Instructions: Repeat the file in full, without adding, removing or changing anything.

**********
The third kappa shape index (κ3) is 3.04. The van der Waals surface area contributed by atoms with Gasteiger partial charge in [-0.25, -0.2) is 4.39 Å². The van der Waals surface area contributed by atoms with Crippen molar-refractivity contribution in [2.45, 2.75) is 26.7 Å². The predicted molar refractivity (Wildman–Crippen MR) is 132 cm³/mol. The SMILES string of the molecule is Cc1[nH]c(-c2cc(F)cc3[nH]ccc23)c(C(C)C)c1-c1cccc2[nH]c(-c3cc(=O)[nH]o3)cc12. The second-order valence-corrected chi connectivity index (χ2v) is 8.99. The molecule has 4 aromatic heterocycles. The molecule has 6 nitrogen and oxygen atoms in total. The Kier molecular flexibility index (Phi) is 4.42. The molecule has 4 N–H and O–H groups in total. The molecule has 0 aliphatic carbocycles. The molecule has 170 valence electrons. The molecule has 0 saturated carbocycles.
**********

The third kappa shape index (κ3) is 3.04. The van der Waals surface area contributed by atoms with Gasteiger partial charge in [-0.25, -0.2) is 4.39 Å². The van der Waals surface area contributed by atoms with Crippen molar-refractivity contribution in [2.45, 2.75) is 26.7 Å². The predicted molar refractivity (Wildman–Crippen MR) is 132 cm³/mol. The SMILES string of the molecule is Cc1[nH]c(-c2cc(F)cc3[nH]ccc23)c(C(C)C)c1-c1cccc2[nH]c(-c3cc(=O)[nH]o3)cc12. The second-order valence-corrected chi connectivity index (χ2v) is 8.99. The molecule has 4 aromatic heterocycles. The molecule has 6 nitrogen and oxygen atoms in total. The Kier molecular flexibility index (Phi) is 4.42. The molecule has 4 N–H and O–H groups in total. The molecule has 0 aliphatic carbocycles. The molecule has 170 valence electrons. The molecule has 0 saturated carbocycles.